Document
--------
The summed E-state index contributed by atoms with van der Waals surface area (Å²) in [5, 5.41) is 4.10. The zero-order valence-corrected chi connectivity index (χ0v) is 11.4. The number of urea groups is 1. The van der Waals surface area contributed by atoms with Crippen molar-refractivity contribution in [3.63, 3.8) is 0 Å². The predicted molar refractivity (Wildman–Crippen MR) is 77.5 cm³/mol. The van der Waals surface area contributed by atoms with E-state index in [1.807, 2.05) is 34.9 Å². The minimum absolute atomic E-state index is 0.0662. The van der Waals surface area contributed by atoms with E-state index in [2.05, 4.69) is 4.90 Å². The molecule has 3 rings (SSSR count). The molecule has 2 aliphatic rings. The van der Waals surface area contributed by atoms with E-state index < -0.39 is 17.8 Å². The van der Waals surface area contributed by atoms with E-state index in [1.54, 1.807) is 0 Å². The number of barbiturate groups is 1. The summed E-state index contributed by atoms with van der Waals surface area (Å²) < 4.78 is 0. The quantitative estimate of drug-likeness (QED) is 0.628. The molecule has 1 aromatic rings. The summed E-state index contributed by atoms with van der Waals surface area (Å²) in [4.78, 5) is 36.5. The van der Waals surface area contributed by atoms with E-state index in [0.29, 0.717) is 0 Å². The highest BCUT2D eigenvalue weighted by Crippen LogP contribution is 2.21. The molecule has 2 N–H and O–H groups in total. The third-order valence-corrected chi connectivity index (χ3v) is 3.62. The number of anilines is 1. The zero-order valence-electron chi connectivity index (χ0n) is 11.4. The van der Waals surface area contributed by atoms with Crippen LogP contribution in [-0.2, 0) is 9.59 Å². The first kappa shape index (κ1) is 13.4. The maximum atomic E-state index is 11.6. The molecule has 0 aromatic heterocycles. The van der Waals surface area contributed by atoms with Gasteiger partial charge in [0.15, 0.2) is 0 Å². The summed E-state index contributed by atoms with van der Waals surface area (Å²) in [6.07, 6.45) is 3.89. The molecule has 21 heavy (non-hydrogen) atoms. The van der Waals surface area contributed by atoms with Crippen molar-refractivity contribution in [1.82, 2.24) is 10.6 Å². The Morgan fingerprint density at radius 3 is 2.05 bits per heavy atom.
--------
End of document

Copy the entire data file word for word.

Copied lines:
The summed E-state index contributed by atoms with van der Waals surface area (Å²) in [5, 5.41) is 4.10. The zero-order valence-corrected chi connectivity index (χ0v) is 11.4. The number of urea groups is 1. The van der Waals surface area contributed by atoms with Crippen molar-refractivity contribution in [3.63, 3.8) is 0 Å². The predicted molar refractivity (Wildman–Crippen MR) is 77.5 cm³/mol. The van der Waals surface area contributed by atoms with E-state index in [1.807, 2.05) is 34.9 Å². The minimum absolute atomic E-state index is 0.0662. The van der Waals surface area contributed by atoms with E-state index in [2.05, 4.69) is 4.90 Å². The molecule has 3 rings (SSSR count). The molecule has 2 aliphatic rings. The van der Waals surface area contributed by atoms with E-state index < -0.39 is 17.8 Å². The van der Waals surface area contributed by atoms with E-state index in [1.54, 1.807) is 0 Å². The number of barbiturate groups is 1. The summed E-state index contributed by atoms with van der Waals surface area (Å²) < 4.78 is 0. The quantitative estimate of drug-likeness (QED) is 0.628. The molecule has 1 aromatic rings. The summed E-state index contributed by atoms with van der Waals surface area (Å²) in [4.78, 5) is 36.5. The van der Waals surface area contributed by atoms with E-state index in [0.29, 0.717) is 0 Å². The highest BCUT2D eigenvalue weighted by Crippen LogP contribution is 2.21. The molecule has 2 N–H and O–H groups in total. The third-order valence-corrected chi connectivity index (χ3v) is 3.62. The number of anilines is 1. The zero-order valence-electron chi connectivity index (χ0n) is 11.4. The van der Waals surface area contributed by atoms with Crippen LogP contribution in [-0.2, 0) is 9.59 Å². The first kappa shape index (κ1) is 13.4. The maximum atomic E-state index is 11.6. The molecule has 0 aromatic heterocycles. The van der Waals surface area contributed by atoms with Gasteiger partial charge in [0.15, 0.2) is 0 Å². The summed E-state index contributed by atoms with van der Waals surface area (Å²) in [6.07, 6.45) is 3.89. The molecule has 21 heavy (non-hydrogen) atoms. The van der Waals surface area contributed by atoms with Crippen molar-refractivity contribution in [1.82, 2.24) is 10.6 Å². The Morgan fingerprint density at radius 3 is 2.05 bits per heavy atom.